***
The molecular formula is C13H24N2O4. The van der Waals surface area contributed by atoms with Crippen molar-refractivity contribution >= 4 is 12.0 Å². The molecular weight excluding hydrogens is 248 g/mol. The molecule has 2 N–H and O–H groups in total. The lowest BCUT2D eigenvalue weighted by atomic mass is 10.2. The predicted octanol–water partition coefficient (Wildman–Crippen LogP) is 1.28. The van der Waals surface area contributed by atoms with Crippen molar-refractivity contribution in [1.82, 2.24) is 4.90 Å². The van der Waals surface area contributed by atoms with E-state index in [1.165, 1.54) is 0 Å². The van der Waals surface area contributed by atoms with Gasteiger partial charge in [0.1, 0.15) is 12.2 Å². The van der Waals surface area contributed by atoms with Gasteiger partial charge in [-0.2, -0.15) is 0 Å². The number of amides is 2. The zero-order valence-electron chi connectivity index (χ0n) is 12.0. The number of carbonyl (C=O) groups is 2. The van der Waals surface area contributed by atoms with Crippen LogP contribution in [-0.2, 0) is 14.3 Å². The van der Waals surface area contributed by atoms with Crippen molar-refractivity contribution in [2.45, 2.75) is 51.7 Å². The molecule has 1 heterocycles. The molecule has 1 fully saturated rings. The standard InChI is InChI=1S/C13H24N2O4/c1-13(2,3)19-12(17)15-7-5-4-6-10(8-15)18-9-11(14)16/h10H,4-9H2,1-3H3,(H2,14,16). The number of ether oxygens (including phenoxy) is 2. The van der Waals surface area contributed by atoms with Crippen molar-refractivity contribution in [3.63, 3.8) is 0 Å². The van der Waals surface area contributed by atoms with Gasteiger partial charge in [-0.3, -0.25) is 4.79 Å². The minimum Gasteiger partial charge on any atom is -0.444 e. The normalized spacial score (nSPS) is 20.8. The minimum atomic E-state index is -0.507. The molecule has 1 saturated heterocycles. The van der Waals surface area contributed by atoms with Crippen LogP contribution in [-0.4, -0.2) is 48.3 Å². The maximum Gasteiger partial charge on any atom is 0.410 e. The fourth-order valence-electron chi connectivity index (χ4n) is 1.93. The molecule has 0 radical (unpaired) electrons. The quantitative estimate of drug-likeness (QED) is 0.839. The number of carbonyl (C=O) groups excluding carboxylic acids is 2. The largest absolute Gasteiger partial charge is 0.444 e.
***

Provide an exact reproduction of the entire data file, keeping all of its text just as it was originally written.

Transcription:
The molecular formula is C13H24N2O4. The van der Waals surface area contributed by atoms with Crippen molar-refractivity contribution >= 4 is 12.0 Å². The molecular weight excluding hydrogens is 248 g/mol. The molecule has 2 N–H and O–H groups in total. The lowest BCUT2D eigenvalue weighted by atomic mass is 10.2. The predicted octanol–water partition coefficient (Wildman–Crippen LogP) is 1.28. The van der Waals surface area contributed by atoms with Crippen molar-refractivity contribution in [1.82, 2.24) is 4.90 Å². The van der Waals surface area contributed by atoms with E-state index in [1.165, 1.54) is 0 Å². The van der Waals surface area contributed by atoms with Gasteiger partial charge in [0.1, 0.15) is 12.2 Å². The van der Waals surface area contributed by atoms with Gasteiger partial charge in [-0.2, -0.15) is 0 Å². The number of amides is 2. The zero-order valence-electron chi connectivity index (χ0n) is 12.0. The number of carbonyl (C=O) groups is 2. The van der Waals surface area contributed by atoms with Crippen LogP contribution in [-0.2, 0) is 14.3 Å². The van der Waals surface area contributed by atoms with Crippen molar-refractivity contribution in [2.45, 2.75) is 51.7 Å². The molecule has 1 heterocycles. The molecule has 1 fully saturated rings. The standard InChI is InChI=1S/C13H24N2O4/c1-13(2,3)19-12(17)15-7-5-4-6-10(8-15)18-9-11(14)16/h10H,4-9H2,1-3H3,(H2,14,16). The number of ether oxygens (including phenoxy) is 2. The van der Waals surface area contributed by atoms with Crippen molar-refractivity contribution in [3.63, 3.8) is 0 Å². The van der Waals surface area contributed by atoms with Gasteiger partial charge in [-0.3, -0.25) is 4.79 Å². The minimum Gasteiger partial charge on any atom is -0.444 e. The normalized spacial score (nSPS) is 20.8. The minimum atomic E-state index is -0.507. The molecule has 1 saturated heterocycles. The van der Waals surface area contributed by atoms with Crippen LogP contribution in [-0.4, -0.2) is 48.3 Å². The maximum Gasteiger partial charge on any atom is 0.410 e. The fourth-order valence-electron chi connectivity index (χ4n) is 1.93. The molecule has 0 radical (unpaired) electrons. The quantitative estimate of drug-likeness (QED) is 0.839. The number of carbonyl (C=O) groups excluding carboxylic acids is 2. The largest absolute Gasteiger partial charge is 0.444 e.